Since China fined Alibaba $2.8 billion for violating antimonopoly regulations, 34 Chinese companies have publicly pledged to comply with those laws. The State Administration for Market Regulation (SAMR), the country’s antitrust watchdog, published 12 statements, including those from TikTok owner ByteDance, Baidu search engine, and e-commerce platforms JD.com and Pinduoduo. The companies all vowed to build a fair and competitive market in specific areas. SAMR said it planned to publish more such avowals.
The Wall Street Journal reports that SAMR, along with two other government agencies, the Cyberspace Administration of China and the State Taxation Administration, had summoned 34 Internet companies to a meeting “where it demanded the companies submit self-examinations and steps for rectification within one month.”
The companies’ statements emphasized “their commitment to promoting China’s societal values and economic well-being.” University of Hong Kong law professor Angela Zhang noted that, “the Chinese regulator is simultaneously making both a promise and a threat here.” “If firms cooperate, there won’t be another investigation,” she explained. “If they don’t, they could be subject to severe penalty for past exclusionary practices.”
The companies’ statements varied. Baidu, for example, “said it would increase oversight of advertising and intellectual property protection while Sina Weibo … said it would prevent the spread of illegal or harmful information and create a harmonious public-opinion.”
Ant Group, Alibaba’s financial payment arm, “signaled that it would abandon some of its most innovative and profitable businesses and submit itself to oversight by China’s central bank, in line with regulators’ demands.” Ant is also “required to correct unfair competitive practices and improve its corporate governance.”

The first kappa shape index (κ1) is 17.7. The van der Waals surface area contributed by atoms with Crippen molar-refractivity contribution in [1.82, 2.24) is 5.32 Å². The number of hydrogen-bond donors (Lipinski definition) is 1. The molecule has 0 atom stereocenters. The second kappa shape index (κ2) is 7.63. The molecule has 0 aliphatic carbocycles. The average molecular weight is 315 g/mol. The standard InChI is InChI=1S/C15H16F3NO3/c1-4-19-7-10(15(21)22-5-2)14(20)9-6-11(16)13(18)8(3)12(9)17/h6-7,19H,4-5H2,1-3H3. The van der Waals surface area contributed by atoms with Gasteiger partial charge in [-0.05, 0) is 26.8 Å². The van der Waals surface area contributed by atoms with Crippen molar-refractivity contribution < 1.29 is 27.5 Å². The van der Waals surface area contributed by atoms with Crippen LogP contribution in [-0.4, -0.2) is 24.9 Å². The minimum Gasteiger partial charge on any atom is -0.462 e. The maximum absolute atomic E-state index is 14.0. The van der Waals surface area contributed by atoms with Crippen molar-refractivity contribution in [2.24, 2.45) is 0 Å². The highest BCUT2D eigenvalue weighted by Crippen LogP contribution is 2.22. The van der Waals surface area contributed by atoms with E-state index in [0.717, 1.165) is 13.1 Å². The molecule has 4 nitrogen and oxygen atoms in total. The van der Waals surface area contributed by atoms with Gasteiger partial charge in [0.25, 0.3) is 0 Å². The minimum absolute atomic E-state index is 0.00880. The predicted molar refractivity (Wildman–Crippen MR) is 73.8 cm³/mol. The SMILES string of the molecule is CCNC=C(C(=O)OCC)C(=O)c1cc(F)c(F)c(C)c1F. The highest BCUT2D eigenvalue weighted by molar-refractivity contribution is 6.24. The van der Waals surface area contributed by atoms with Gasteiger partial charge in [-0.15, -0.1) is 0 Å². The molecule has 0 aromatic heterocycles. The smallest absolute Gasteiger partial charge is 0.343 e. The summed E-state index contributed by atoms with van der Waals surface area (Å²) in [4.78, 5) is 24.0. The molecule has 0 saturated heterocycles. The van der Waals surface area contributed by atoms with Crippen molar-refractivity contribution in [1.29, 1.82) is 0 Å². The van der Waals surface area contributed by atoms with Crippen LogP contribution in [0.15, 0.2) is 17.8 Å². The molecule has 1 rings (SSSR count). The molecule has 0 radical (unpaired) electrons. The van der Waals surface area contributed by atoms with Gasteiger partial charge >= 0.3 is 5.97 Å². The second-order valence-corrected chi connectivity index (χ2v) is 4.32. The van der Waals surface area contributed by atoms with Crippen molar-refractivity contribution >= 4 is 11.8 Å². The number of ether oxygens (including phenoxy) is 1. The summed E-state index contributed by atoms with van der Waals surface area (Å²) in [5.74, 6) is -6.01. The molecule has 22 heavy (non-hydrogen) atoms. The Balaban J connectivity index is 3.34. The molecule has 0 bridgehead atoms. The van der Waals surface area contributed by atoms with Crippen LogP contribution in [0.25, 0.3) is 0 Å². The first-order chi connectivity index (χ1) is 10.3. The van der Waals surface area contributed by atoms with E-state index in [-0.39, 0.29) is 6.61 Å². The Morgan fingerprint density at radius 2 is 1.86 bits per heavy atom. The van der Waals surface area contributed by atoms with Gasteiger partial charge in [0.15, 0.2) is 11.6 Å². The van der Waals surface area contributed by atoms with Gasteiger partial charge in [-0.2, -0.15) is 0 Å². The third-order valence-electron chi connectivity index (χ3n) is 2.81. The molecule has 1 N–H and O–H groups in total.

JD.com, delivery-services giant Meituan, ByteDance and Pinduoduo vowed not to engage in “er xuan yi,” which forces vendors to only list on one platform, a practice that the market regulator wants to eradicate.
Beijing-based attorney James Gong, with law firm Herbert Smith Freehills said, “this is sending a message to the market that they will have to change their previous practice.” “They will give the consumers and also the merchants more freedom to choose the one that offers better services,” he added.
CNN reports that after the 12 companies’ statements of compliance were published by the state regulator, their shares rose in Hong Kong. It notes that Chinese president Xi Jinping stated that the “regulatory crackdown … [is] one of the country’s top priorities for 2021.”
Among the practices targeted for eradication are “abusing dominant market positions, setting artificially low prices to grab a bigger market share in ‘community group buying,’ using big data to charge consumers different prices, information leakage, and illegal tax-related activities.”
Is Alibaba’s Fate a Warning to China’s Tech Giants?, Yahoo!, 4/14/21
Jack Ma’s Double-Whammy Marks End of China Tech’s Golden Age, Bloomberg, 4/13/21
China Tech Groups Given a Month to Fix Antitrust Practices, Financial Times, 4/13/21